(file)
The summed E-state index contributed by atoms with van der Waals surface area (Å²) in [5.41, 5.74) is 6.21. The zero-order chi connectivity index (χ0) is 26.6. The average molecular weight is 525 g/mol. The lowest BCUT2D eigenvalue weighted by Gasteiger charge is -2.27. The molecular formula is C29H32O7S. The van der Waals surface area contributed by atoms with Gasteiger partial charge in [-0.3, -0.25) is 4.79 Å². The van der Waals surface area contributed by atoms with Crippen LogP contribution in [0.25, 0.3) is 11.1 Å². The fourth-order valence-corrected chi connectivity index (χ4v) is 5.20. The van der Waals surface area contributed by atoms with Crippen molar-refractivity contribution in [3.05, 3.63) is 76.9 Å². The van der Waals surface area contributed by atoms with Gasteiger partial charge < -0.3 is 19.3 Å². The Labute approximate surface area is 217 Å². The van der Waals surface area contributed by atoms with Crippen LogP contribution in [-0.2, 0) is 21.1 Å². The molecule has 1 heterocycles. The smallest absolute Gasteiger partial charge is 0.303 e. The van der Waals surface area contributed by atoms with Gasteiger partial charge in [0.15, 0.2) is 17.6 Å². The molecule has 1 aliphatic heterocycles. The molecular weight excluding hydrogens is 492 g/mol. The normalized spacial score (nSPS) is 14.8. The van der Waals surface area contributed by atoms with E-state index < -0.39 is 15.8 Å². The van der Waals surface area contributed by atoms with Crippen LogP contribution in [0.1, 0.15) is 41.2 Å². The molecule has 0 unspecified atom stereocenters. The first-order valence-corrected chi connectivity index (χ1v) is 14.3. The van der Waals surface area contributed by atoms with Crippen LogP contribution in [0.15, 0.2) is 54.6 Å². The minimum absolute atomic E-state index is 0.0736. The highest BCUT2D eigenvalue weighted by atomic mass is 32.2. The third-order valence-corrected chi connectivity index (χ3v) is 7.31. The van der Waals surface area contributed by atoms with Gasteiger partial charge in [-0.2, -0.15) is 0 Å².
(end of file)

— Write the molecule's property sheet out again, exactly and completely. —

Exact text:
The summed E-state index contributed by atoms with van der Waals surface area (Å²) in [5.41, 5.74) is 6.21. The zero-order chi connectivity index (χ0) is 26.6. The average molecular weight is 525 g/mol. The lowest BCUT2D eigenvalue weighted by Gasteiger charge is -2.27. The molecular formula is C29H32O7S. The van der Waals surface area contributed by atoms with Gasteiger partial charge in [-0.3, -0.25) is 4.79 Å². The van der Waals surface area contributed by atoms with Crippen LogP contribution in [0.25, 0.3) is 11.1 Å². The fourth-order valence-corrected chi connectivity index (χ4v) is 5.20. The van der Waals surface area contributed by atoms with Crippen molar-refractivity contribution in [3.05, 3.63) is 76.9 Å². The van der Waals surface area contributed by atoms with Gasteiger partial charge < -0.3 is 19.3 Å². The Labute approximate surface area is 217 Å². The van der Waals surface area contributed by atoms with Crippen LogP contribution in [-0.2, 0) is 21.1 Å². The molecule has 1 heterocycles. The smallest absolute Gasteiger partial charge is 0.303 e. The van der Waals surface area contributed by atoms with Gasteiger partial charge in [0.15, 0.2) is 17.6 Å². The molecule has 1 aliphatic heterocycles. The molecular weight excluding hydrogens is 492 g/mol. The normalized spacial score (nSPS) is 14.8. The van der Waals surface area contributed by atoms with E-state index < -0.39 is 15.8 Å². The van der Waals surface area contributed by atoms with Crippen LogP contribution in [0.1, 0.15) is 41.2 Å². The molecule has 0 unspecified atom stereocenters. The first-order valence-corrected chi connectivity index (χ1v) is 14.3. The van der Waals surface area contributed by atoms with Crippen LogP contribution in [0.15, 0.2) is 54.6 Å². The minimum absolute atomic E-state index is 0.0736. The highest BCUT2D eigenvalue weighted by atomic mass is 32.2. The third-order valence-corrected chi connectivity index (χ3v) is 7.31. The van der Waals surface area contributed by atoms with Gasteiger partial charge in [-0.2, -0.15) is 0 Å².